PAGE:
I believe that William S. Burroughs' Naked Lunch is most likely a work of genius. It's exceedingly difficult to be sure, though. At the extremes, revolutionary structure and slapdash organization can look much the same. There may be no better example of this than Naked Lunch, since, by design, it's meant to be a book you can open to any page and start reading. I took it as a series of thematically linked vignettes, but at a certain point, who really knows?
It's a shorter book than it looks; the edition I read contained only one hundred and ninety or so pages of text. Its padded out by extensive notes by both the author and the editors of this particular version of the book. It felt a good deal longer. It was probably the most difficulty book I've read, surpassing Pynchon by a good distance.
It's fierce, it's evocative, and it's funny as hell if you squint at it. It's also obtuse, repetitive, and not nearly so shocking as it surely was when it was first released. That's the danger of being a trailblazer. The efforts of cutting the first path through the forest are seldom appreciated decades later when an interstate now runs directly over the trail you blazed. That doesn't diminish Naked Lunch, but it certainly changes how the reader experiences the book.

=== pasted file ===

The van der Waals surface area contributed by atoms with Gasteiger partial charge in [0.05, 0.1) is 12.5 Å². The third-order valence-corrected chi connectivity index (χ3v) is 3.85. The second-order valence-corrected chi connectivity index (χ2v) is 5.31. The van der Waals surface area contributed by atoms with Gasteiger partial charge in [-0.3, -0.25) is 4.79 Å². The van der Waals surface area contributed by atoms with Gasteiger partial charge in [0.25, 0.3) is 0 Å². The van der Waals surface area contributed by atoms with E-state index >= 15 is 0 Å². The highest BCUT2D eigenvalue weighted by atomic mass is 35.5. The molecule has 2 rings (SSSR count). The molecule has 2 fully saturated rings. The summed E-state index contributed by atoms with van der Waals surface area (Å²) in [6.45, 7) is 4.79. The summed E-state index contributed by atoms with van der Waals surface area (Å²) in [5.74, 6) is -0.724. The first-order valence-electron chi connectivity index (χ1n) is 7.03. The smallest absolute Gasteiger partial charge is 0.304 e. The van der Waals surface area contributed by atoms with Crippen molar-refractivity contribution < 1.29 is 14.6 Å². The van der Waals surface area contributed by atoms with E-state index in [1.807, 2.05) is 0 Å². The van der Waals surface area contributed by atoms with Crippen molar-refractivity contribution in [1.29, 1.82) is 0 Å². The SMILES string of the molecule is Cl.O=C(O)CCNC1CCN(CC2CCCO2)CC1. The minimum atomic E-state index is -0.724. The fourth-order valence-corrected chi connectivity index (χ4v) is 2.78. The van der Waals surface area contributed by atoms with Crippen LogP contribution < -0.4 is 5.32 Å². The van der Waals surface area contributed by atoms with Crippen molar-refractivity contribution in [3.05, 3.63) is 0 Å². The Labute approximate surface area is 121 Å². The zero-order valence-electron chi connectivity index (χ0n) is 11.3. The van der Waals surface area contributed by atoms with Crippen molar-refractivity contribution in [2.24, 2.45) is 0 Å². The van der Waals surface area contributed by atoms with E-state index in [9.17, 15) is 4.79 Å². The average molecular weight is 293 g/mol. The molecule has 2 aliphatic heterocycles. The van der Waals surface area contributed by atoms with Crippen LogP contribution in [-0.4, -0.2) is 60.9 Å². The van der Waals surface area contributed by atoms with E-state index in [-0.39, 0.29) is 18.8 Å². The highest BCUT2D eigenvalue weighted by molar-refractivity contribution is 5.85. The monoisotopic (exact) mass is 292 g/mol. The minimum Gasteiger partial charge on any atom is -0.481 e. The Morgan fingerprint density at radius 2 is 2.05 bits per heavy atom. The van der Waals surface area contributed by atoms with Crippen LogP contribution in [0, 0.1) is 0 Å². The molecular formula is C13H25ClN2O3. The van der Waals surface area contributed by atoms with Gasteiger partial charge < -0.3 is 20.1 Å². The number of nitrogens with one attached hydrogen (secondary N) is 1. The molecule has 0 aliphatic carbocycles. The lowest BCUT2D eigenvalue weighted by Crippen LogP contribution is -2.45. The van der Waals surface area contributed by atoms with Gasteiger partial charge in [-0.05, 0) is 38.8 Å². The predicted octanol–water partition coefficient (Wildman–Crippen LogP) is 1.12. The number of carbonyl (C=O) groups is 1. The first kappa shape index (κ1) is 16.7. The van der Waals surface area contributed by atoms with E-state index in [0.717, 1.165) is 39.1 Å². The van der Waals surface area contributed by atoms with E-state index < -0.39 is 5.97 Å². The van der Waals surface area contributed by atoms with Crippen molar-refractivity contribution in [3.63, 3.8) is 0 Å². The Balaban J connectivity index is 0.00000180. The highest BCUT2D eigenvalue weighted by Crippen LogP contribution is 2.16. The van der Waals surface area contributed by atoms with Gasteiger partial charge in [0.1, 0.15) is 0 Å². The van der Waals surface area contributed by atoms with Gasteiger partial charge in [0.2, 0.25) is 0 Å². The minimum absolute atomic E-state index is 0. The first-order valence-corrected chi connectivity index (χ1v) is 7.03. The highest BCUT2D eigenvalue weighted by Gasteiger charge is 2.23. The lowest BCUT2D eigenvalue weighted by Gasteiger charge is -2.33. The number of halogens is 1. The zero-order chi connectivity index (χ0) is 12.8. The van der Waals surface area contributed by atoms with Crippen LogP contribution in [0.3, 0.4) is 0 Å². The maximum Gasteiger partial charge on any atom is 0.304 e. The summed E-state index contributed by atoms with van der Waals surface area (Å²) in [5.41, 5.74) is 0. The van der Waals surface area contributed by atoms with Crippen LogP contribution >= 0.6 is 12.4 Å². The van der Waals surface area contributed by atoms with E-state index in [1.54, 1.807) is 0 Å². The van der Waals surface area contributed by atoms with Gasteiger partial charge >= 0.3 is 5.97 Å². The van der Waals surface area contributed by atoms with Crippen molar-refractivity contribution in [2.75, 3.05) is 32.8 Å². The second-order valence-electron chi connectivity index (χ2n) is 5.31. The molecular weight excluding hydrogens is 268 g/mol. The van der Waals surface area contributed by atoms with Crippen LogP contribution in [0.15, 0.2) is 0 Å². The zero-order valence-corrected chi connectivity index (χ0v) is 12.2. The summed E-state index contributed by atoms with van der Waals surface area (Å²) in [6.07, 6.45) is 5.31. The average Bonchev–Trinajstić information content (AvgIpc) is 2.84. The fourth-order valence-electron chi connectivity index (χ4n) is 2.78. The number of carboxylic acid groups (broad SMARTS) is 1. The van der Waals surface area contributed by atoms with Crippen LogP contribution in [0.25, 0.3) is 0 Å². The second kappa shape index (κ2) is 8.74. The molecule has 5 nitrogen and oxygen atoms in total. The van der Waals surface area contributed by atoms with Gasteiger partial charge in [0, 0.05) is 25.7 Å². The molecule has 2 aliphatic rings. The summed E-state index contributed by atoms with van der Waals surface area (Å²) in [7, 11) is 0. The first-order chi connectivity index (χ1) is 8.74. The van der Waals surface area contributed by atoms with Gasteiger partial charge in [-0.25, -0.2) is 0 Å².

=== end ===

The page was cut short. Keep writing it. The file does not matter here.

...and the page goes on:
Unlike most books, I'd say that reading the material at the end of the volume is essential to Naked Lunch. The sections covering the process which produced the book explain a great deal about the finished product. Burroughs' unflinching descriptions of his experiences with opiates and their various cures is not only gives you more conventional view of what he went through, it also shows what a clear, concise writer he could be when he chose to do so.
It's a hell of a book, utterly unique in my experience, and not at all the sort of thing you should read on a train surrounded by fellow commuters. I know this from personal experience. Trust me.